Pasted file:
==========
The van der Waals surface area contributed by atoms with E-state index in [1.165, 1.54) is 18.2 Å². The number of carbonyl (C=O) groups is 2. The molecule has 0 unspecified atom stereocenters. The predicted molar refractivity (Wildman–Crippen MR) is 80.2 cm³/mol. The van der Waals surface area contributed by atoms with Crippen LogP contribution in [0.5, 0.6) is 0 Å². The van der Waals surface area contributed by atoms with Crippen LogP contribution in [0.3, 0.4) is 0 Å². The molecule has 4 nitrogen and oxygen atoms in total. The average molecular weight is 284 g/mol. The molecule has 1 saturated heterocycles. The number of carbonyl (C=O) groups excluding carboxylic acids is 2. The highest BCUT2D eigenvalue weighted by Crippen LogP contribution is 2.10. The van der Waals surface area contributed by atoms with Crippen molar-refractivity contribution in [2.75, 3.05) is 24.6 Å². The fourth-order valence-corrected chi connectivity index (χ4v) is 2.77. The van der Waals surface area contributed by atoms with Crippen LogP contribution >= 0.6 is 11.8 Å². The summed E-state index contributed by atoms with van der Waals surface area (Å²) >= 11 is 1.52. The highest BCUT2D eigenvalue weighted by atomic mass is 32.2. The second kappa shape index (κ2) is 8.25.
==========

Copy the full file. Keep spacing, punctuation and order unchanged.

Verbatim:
The van der Waals surface area contributed by atoms with E-state index in [1.165, 1.54) is 18.2 Å². The number of carbonyl (C=O) groups is 2. The molecule has 0 unspecified atom stereocenters. The predicted molar refractivity (Wildman–Crippen MR) is 80.2 cm³/mol. The van der Waals surface area contributed by atoms with Crippen LogP contribution in [0.5, 0.6) is 0 Å². The van der Waals surface area contributed by atoms with Crippen LogP contribution in [0.3, 0.4) is 0 Å². The molecule has 4 nitrogen and oxygen atoms in total. The average molecular weight is 284 g/mol. The molecule has 1 saturated heterocycles. The number of carbonyl (C=O) groups excluding carboxylic acids is 2. The highest BCUT2D eigenvalue weighted by Crippen LogP contribution is 2.10. The van der Waals surface area contributed by atoms with Crippen molar-refractivity contribution in [2.75, 3.05) is 24.6 Å². The fourth-order valence-corrected chi connectivity index (χ4v) is 2.77. The van der Waals surface area contributed by atoms with Crippen LogP contribution >= 0.6 is 11.8 Å². The summed E-state index contributed by atoms with van der Waals surface area (Å²) >= 11 is 1.52. The highest BCUT2D eigenvalue weighted by atomic mass is 32.2. The second kappa shape index (κ2) is 8.25.